Electronic albums these days act as a form of escapism for me, a capsule world into which I can disappear via a pair of headphones for a bit of quiet contemplation. It took me a couple of listens before I got my head round the debut from London's Kelly Lee Owens before but since then I've been coming back to this one on a regular basis for another dose of medicinal Techno minimalism. Her neat Biosphere/Cocteau Twins hybrid gives ample breathing room for the carefully selected electronic elements to shine through like bubbles rising from the ocean floor. The girl's got game.
9. Corridor - Supermercado
Another one straight outta leftfield, Corridor are a Montreal-based four piece playing angular indie artwave somewhere in the region of British Sea Power filtered through French goth pop icons Indochine. There's a litany of reverb-laced hooks here that wouldn't have sounded out of place in the soft-focus indie scene of ten years back - think Two Door Cinema Club or late period Phoenix - but as with most Quebecois releases this seems to exist in its own parallel reality where such passing trends barely register. If so then it's fertile creative turf and 'Supermercado' is the sound of a scene still thriving.
8. Slowdive - s/t
The new Ride and Mary Chain records were enjoyable nostalgia trips for shoegaze fanatics but Slowdive's comeback record takes its cues from the genre's glory days whilst charting a course firmly focussed on the ground yet to cover. The clarity of thought afforded by advancing age has seen them tighten their grip and really play to their strengths to lay down their most engaging material yet. This new record delivers on the promise of a series of rapturously received live dates that saw them beef up their old stuff to stunning effect and might just be the dawn of a new golden age.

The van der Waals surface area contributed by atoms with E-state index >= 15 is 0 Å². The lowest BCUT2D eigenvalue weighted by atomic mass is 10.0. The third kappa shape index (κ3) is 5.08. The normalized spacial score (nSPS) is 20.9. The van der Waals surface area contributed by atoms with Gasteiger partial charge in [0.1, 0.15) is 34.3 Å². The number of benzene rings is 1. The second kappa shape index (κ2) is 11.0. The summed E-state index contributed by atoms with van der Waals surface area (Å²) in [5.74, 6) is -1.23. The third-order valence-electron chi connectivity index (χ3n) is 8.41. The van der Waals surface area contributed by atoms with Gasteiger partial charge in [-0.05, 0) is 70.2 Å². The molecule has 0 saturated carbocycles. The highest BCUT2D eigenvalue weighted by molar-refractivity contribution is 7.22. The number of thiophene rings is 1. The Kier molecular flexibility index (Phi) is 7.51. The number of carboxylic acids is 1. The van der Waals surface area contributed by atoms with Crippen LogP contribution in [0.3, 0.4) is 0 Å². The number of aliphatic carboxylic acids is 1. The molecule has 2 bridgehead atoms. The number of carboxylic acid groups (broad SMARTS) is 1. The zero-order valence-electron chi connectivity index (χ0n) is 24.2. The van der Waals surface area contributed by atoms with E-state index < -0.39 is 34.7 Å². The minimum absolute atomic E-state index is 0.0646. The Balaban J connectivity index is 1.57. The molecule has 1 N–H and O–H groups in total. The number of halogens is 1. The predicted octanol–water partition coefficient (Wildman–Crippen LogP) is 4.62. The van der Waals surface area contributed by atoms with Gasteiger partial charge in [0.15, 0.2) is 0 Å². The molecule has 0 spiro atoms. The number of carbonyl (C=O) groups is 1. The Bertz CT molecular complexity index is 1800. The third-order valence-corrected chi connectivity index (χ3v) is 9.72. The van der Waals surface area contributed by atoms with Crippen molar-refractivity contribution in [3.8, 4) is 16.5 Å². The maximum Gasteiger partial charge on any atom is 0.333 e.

7. Kedr Livanskiy - Ariadna
The emergence of indie platforms like Bandcamp and Emusic has allowed punters like myself to fish freely over recent years and unearth some real gems from far afield. One of the year's surprise discoveries was this intriguing electro fairytale from Moscow's Kedr Livanskiy which uses basic components to conjure up a haunting soundtrack for the wee small hours. Built upon DIY coldwave elements and lyrics sung entirely in Russian, 'Ariadna' lands somewhere between Ladytron and Burzum - it's a frosty listen but there's a warm heart beating in there nonetheless. Spellbinding stuff.
6. Primitive Man - Caustic
Jaysus this is heavy. Denver's aptly-named Primitive Man sound like they just crawled out of the primordial ooze, unable to communicate beyond guttural snarls and volleys of frenzied brutality. This is beyond 'Heavy Metal', there's sounds on here I can scarcely believe were of human creation - the vocals in particular sound like an irate Balrog who's just woken up to find out some kids from the estate have keyed his car. 'Caustic' may be relentlessly punishing but the band are savvy enough to vary the pace and map out a whole new world of pain to explore. Hideous but essential.
5. Priests - Nothing Feels Natural